If you're an online shopaholic, you'll be mighty upset to find out that a U.S. Senate bill has been introduced to discuss whether shoppers should be made to pay sales taxes when they make purchases online.
The legislation would allow U.S. states to compel e-retailers such as online bigwigs Amazon.com and eBay to collect sales taxes from their customers.
While this bill, if passed, would apply only to American shoppers, online shopping is borderless. In fact, one of the main advantages of e-commerce is that it is unfettered by geographic and physical boundaries, allowing any small home business to reach out to customers as far out as Tabatinga or Timbuktu--well, as long as they have an Internet connection, that is.
If the likes of Amazon.com and eBay begin collecting sales taxes, as instructed by their government, will consumers from outside the U.S. be exempted? Will there be schemes similar to a GST (goods and services tax) or sales tax refund for tourists? Even then, the onus is on the foreigner to file and submit an application for a tax refund, usually done at the airport. How will this translate in the cyber world?
It's probably easy enough for Amazon.com to automate the process in the backend, tweaking its system such that sales taxes will be omitted from orders with shipping addresses outside the United States. But these are details that will need to be ironed out, if the legislation is approved.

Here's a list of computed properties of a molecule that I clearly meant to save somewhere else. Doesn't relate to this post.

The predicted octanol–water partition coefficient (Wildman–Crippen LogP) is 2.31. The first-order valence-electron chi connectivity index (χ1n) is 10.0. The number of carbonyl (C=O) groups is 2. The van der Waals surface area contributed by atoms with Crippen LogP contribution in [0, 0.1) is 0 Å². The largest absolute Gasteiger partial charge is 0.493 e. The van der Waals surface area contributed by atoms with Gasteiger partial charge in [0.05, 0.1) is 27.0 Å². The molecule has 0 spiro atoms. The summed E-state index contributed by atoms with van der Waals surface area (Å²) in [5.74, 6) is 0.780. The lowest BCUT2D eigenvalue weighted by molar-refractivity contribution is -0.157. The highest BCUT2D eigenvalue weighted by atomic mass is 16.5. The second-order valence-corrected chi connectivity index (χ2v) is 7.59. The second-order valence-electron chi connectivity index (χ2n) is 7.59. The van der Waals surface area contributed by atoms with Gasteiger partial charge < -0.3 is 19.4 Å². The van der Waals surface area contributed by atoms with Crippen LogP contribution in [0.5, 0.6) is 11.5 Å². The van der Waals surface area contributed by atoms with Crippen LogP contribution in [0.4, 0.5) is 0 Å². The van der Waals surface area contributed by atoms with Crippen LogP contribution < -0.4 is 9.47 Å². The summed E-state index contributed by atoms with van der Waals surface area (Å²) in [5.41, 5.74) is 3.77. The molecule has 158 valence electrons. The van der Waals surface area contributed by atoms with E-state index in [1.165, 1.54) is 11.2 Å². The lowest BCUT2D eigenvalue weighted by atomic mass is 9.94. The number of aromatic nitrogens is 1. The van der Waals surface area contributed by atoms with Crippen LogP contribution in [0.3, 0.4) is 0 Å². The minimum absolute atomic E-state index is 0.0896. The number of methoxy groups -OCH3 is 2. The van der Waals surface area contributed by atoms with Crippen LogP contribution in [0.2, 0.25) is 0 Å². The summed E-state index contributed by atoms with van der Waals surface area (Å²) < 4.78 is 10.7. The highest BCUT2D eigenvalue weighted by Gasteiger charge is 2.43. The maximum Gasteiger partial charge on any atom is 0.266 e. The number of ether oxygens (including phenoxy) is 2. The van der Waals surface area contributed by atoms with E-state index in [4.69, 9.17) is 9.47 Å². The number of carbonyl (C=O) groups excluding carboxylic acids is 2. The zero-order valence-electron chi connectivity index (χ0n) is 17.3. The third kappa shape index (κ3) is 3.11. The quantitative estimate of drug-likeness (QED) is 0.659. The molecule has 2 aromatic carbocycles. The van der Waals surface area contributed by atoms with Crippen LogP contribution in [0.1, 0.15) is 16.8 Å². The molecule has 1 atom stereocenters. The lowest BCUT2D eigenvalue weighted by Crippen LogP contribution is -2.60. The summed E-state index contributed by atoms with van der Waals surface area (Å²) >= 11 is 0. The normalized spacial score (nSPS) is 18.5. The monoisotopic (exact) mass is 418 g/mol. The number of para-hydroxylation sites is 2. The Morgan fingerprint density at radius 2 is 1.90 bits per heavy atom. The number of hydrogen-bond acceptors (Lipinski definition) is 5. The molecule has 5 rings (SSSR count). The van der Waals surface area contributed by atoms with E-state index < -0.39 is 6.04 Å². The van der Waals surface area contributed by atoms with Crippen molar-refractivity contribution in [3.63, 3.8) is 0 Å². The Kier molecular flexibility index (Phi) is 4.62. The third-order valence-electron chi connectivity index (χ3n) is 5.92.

And eBay is ramping up its efforts to ensure it doesn't get approved. According to a CNET News report, the auction site is speaking to a congressional panel and highlighting why the sales tax would consolidate the market power of Amazon.com and put small sellers out of business.
The company's deputy general counsel, Tod Cohen, said online retailers that generate less than US$10 million in sales have seen their e-commerce share dip from 31 percent in 2008 to just 19 percent last year. "It is the largest retailers that are growing. And not surprisingly, those giant retailers are lined up united in proposing a change in remote sales tax law," Cohen is reportedly planning to tell a U.S. House of Representatives committee.
E-commerce has long been touted to level the playing field, offering a great opportunity for small and midsize businesses to reach out and grab new customers locally and globally. If the U.S. government approves the online sales tax, it will be bad news for not only small businesses, but consumers who wouldn't be buying from these merchants if not for the Internet.
It will be worse news if Asian governments catch on and start pondering their own Internet sales tax...more so if this is extended to mobile commerce.